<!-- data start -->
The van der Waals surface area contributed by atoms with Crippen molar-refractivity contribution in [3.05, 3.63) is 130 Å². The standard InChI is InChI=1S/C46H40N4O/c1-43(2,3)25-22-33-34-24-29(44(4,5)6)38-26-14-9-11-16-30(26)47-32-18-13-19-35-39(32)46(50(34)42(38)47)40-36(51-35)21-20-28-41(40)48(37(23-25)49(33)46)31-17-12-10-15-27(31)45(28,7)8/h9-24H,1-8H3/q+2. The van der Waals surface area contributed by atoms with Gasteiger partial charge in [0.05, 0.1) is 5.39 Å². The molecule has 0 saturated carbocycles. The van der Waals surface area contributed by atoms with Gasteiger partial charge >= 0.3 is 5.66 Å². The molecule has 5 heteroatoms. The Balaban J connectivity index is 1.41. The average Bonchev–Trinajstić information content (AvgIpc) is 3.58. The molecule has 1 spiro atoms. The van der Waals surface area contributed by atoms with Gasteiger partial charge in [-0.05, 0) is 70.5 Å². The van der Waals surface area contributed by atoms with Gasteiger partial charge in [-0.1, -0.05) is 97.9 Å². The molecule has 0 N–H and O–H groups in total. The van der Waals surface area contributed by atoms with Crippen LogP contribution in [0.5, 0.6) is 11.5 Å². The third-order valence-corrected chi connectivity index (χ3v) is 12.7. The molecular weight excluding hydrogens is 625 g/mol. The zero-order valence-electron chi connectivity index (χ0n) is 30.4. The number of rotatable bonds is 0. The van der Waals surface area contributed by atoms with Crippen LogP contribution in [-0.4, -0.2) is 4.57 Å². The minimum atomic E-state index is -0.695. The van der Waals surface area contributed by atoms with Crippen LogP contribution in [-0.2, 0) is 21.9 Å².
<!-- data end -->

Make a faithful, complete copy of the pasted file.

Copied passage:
The van der Waals surface area contributed by atoms with Crippen molar-refractivity contribution in [3.05, 3.63) is 130 Å². The standard InChI is InChI=1S/C46H40N4O/c1-43(2,3)25-22-33-34-24-29(44(4,5)6)38-26-14-9-11-16-30(26)47-32-18-13-19-35-39(32)46(50(34)42(38)47)40-36(51-35)21-20-28-41(40)48(37(23-25)49(33)46)31-17-12-10-15-27(31)45(28,7)8/h9-24H,1-8H3/q+2. The van der Waals surface area contributed by atoms with Gasteiger partial charge in [0.05, 0.1) is 5.39 Å². The molecule has 0 saturated carbocycles. The van der Waals surface area contributed by atoms with Gasteiger partial charge >= 0.3 is 5.66 Å². The molecule has 5 heteroatoms. The Balaban J connectivity index is 1.41. The average Bonchev–Trinajstić information content (AvgIpc) is 3.58. The molecule has 1 spiro atoms. The van der Waals surface area contributed by atoms with Gasteiger partial charge in [-0.05, 0) is 70.5 Å². The van der Waals surface area contributed by atoms with Gasteiger partial charge in [-0.1, -0.05) is 97.9 Å². The molecule has 0 N–H and O–H groups in total. The van der Waals surface area contributed by atoms with Crippen LogP contribution in [0.5, 0.6) is 11.5 Å². The third-order valence-corrected chi connectivity index (χ3v) is 12.7. The molecular weight excluding hydrogens is 625 g/mol. The zero-order valence-electron chi connectivity index (χ0n) is 30.4. The number of rotatable bonds is 0. The van der Waals surface area contributed by atoms with Crippen LogP contribution in [-0.4, -0.2) is 4.57 Å². The minimum atomic E-state index is -0.695. The van der Waals surface area contributed by atoms with Crippen LogP contribution in [-0.2, 0) is 21.9 Å².